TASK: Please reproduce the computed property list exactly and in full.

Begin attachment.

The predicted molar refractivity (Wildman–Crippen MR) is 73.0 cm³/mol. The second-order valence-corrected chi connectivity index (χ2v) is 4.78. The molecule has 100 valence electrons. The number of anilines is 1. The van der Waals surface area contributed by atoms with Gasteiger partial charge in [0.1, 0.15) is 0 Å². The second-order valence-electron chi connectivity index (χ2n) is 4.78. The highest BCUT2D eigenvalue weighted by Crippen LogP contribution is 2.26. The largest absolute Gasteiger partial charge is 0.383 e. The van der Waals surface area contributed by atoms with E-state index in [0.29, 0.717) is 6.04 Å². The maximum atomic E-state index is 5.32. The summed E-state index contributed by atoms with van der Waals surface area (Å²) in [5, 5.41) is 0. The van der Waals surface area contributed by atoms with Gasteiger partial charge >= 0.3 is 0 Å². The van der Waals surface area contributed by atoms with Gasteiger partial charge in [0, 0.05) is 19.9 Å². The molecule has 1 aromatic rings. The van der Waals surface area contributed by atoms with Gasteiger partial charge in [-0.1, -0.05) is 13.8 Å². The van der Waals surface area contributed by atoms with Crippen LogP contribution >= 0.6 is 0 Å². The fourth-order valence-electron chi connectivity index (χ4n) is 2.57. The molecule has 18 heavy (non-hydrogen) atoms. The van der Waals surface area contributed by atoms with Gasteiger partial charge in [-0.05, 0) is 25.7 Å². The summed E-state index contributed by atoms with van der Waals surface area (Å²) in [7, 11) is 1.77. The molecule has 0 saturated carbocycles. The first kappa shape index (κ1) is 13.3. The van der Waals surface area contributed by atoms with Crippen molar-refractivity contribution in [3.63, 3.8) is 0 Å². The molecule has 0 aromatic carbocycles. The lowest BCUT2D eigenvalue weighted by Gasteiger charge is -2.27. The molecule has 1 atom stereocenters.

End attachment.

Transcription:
The predicted molar refractivity (Wildman–Crippen MR) is 73.0 cm³/mol. The second-order valence-corrected chi connectivity index (χ2v) is 4.78. The molecule has 100 valence electrons. The number of anilines is 1. The van der Waals surface area contributed by atoms with Gasteiger partial charge in [0.1, 0.15) is 0 Å². The second-order valence-electron chi connectivity index (χ2n) is 4.78. The highest BCUT2D eigenvalue weighted by Crippen LogP contribution is 2.26. The largest absolute Gasteiger partial charge is 0.383 e. The van der Waals surface area contributed by atoms with E-state index in [0.29, 0.717) is 6.04 Å². The maximum atomic E-state index is 5.32. The summed E-state index contributed by atoms with van der Waals surface area (Å²) in [5, 5.41) is 0. The van der Waals surface area contributed by atoms with Gasteiger partial charge >= 0.3 is 0 Å². The van der Waals surface area contributed by atoms with Gasteiger partial charge in [0, 0.05) is 19.9 Å². The molecule has 1 aromatic rings. The van der Waals surface area contributed by atoms with Gasteiger partial charge in [-0.1, -0.05) is 13.8 Å². The van der Waals surface area contributed by atoms with Crippen LogP contribution >= 0.6 is 0 Å². The fourth-order valence-electron chi connectivity index (χ4n) is 2.57. The molecule has 18 heavy (non-hydrogen) atoms. The van der Waals surface area contributed by atoms with Gasteiger partial charge in [-0.05, 0) is 25.7 Å². The summed E-state index contributed by atoms with van der Waals surface area (Å²) in [7, 11) is 1.77. The molecule has 0 saturated carbocycles. The first kappa shape index (κ1) is 13.3. The van der Waals surface area contributed by atoms with Crippen molar-refractivity contribution in [3.63, 3.8) is 0 Å². The molecule has 0 aromatic carbocycles. The lowest BCUT2D eigenvalue weighted by Gasteiger charge is -2.27. The molecule has 1 atom stereocenters.